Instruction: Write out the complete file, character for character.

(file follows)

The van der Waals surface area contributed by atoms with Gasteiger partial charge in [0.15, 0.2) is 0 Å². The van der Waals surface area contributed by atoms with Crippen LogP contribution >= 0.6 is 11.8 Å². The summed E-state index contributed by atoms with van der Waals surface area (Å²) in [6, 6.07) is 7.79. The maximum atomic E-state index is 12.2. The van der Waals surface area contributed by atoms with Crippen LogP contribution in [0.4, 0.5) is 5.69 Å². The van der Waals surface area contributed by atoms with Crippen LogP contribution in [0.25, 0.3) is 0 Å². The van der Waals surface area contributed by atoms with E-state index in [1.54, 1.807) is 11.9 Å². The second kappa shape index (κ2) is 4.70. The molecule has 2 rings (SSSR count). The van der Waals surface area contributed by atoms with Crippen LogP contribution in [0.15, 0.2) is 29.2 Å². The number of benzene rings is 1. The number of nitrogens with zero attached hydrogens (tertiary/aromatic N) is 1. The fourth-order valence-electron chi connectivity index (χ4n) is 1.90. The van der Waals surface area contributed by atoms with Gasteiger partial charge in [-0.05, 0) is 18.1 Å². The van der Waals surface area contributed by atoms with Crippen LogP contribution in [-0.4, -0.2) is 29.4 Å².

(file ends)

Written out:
The van der Waals surface area contributed by atoms with Gasteiger partial charge in [0.15, 0.2) is 0 Å². The van der Waals surface area contributed by atoms with Crippen LogP contribution >= 0.6 is 11.8 Å². The summed E-state index contributed by atoms with van der Waals surface area (Å²) in [6, 6.07) is 7.79. The maximum atomic E-state index is 12.2. The van der Waals surface area contributed by atoms with Crippen LogP contribution in [0.4, 0.5) is 5.69 Å². The van der Waals surface area contributed by atoms with Crippen LogP contribution in [0.25, 0.3) is 0 Å². The van der Waals surface area contributed by atoms with E-state index in [1.54, 1.807) is 11.9 Å². The second kappa shape index (κ2) is 4.70. The molecule has 2 rings (SSSR count). The van der Waals surface area contributed by atoms with Crippen LogP contribution in [0.15, 0.2) is 29.2 Å². The number of benzene rings is 1. The number of nitrogens with zero attached hydrogens (tertiary/aromatic N) is 1. The fourth-order valence-electron chi connectivity index (χ4n) is 1.90. The van der Waals surface area contributed by atoms with Gasteiger partial charge in [-0.05, 0) is 18.1 Å². The van der Waals surface area contributed by atoms with Crippen LogP contribution in [-0.4, -0.2) is 29.4 Å².